The characters are pleasant to hang out with -- Max Dennison (Omri Katz), Alison (Vinessa Shaw), Dani (Thora Birch, a hurricane of Disney spirit in this movie), the cat Thackerry Binx (voiced by Sean Murray) & zombie Billy Butcherson (Doug Jones) -- and I think a lot of that has to do with the filmmakers wisely tapping into the desire for mischief that kids often feel on Halloween, especially if they are too old to trick-r-treat. You want to get into something spooky, like making your own horror movie in a creepy field or messing around by that old weird house in the neighborhood that looks abandoned. It’s the one day of the year where you want your neighborhood to go a little Blue Velvet on you. You want a bit of danger, but safe danger (sanger). Pocus is totes sanger.
And boy is this movie quotable. I know I have dropped the following repeatables in my day: a) “Away! Away, Beast!” b) “This is ICE!” c) “Dump out your sack!” d) “Max likes your yabos. In fact, he loves them.” e) "Otherwise it’s curtains!" f) "Damn, damn, double damn! Broom ho!" g) "Bubble, bubble. I’m in trouble." h) "You’re the ugliest thing that’s ever lived and YOU KNOW IT!" and (my personal favorite) i) “There’s a power greater than your magic and that’s knowledge.” The script is kind of terrible.

But I think the one thing that most people like about this movie is how crazy weird it is. For a Disney kids movie, there’s stuff going on in Pocus that’s just nuts. It kills kids from the 1600s (or at least sucks the youth out of them and threatens to eat others). The bullies (who want pot at the beginning of the movie) are actually kind of threatening, even though they’re supposed to be comic relief. As mentioned before, Thora Birch’s character calls breasts yabos (and she totally shows them in American Beauty. Wes Bentley likes her yabos. In fact, he loves them).  There’s a horny bus driver. Real-life brother and sister Gary and Penny Marshall play husband and wife. And finally, the movie is completely pro-sex. There is nothing worse in Pocus’ Salem, Massachusetts setting than being a virgin. It doesn’t matter if you’re 15 years old. You should be doin’ it and doin’ it and doin’ it well. Again, this is a family movie from Disney.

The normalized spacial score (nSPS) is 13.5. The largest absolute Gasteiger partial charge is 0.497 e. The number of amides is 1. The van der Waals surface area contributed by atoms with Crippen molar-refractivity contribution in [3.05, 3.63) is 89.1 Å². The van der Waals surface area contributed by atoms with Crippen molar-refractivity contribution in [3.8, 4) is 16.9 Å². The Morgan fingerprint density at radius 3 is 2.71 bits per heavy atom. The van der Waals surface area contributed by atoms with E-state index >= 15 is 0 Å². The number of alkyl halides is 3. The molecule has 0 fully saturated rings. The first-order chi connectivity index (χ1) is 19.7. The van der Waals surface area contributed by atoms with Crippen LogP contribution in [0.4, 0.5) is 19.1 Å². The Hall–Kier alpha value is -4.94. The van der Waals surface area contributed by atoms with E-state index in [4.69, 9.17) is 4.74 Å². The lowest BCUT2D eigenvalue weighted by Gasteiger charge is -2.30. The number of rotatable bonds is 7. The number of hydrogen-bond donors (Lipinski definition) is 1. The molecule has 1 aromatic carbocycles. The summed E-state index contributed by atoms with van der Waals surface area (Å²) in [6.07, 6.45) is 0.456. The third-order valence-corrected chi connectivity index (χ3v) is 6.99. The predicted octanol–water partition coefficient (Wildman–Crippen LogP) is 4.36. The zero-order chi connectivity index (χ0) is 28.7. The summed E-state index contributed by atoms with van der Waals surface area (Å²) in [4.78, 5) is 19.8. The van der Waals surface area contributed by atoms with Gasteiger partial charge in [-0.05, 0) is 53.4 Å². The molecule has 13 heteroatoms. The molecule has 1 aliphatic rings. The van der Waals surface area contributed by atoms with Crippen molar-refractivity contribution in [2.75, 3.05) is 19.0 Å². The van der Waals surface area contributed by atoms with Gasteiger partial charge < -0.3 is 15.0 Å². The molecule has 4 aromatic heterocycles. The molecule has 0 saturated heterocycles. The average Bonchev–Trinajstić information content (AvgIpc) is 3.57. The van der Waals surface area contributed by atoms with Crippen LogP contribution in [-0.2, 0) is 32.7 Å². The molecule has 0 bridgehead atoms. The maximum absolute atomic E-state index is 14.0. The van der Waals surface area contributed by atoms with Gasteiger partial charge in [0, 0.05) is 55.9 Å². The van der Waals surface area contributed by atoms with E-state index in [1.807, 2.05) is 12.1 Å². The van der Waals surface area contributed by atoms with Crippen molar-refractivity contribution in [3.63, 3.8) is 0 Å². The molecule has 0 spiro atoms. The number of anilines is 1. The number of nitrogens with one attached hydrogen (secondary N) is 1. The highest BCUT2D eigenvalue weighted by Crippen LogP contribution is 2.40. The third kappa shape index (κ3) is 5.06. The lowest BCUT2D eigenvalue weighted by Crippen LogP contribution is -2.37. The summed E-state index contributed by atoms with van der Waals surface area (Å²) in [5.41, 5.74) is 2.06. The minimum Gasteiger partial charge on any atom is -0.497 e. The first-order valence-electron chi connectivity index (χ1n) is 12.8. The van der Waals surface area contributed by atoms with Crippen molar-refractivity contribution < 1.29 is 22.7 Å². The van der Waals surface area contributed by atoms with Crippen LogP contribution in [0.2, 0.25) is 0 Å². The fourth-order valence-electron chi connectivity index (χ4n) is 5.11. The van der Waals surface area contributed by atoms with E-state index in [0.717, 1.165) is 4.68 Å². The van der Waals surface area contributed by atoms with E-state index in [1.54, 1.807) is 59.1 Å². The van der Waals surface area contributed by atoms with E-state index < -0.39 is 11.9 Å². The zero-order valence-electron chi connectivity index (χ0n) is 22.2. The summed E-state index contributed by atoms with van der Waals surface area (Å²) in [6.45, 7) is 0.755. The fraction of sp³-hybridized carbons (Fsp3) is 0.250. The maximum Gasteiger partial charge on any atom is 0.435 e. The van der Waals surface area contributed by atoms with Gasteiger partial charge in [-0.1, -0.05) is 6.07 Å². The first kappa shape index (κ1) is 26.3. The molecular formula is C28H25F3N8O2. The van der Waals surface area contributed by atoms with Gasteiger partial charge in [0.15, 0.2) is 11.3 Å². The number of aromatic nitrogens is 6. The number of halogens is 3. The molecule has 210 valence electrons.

Let’s talk about this virgin thing for a second. All of the action (pun intended) is set into motion because Max is a virgin, and only virgins can summon the witches by lighting the black flame candle on Halloween night. This is great news for many viewers who no longer have this virgin handicap and can thus sneer at Max. I remember after my first time when I whispered into my lady’s ear “We’ll never have to worry about summoning witches anymore.” It was romance. But I can’t make fun of Max too much because he does ‘the move’ on Alison at the beginning of the movie. You remember 'the move,' right? He gets up in front of his entire class and asks her out (“If Jimi Hendrix shows up, here’s my number”). That takes balls. Jacob Bailey High School is still talking about ‘the move’ 20 years later (they call it ‘the Dennison’). I know this for a fact because I just made it up. Did you ever try calling Max’s number like I just did? I didn’t have any luck. Tell him Jimi Hendrix showed up if he answers.

For those reasons alone, people come back to the Hoke each year during the month of October. Hell, I even knew a girl who named her cat after the cat in this movie. And she specifically bought a black cat so she could do that. This movie is influential is what I’m saying. It’s sort of a miracle that it’s taken the place in so many kids’ (some who are now adults) collective memories. Do we just want to see Max’s hackey sack backpack? Or wonder why he plays the same notes over and over when he’s drumming his pain away in his bedroom? And how about that bedroom! It’s two freaking stories! BTW...did you know that Leonardo DiCaprio was originally supposed to play Max but instead chose to do What’s Eating Gilbert Grape? This paved the way for Omri Katz to have one hell of a 1993 in film with both PoPo and a role in Joe Dante’s excellent Matinee.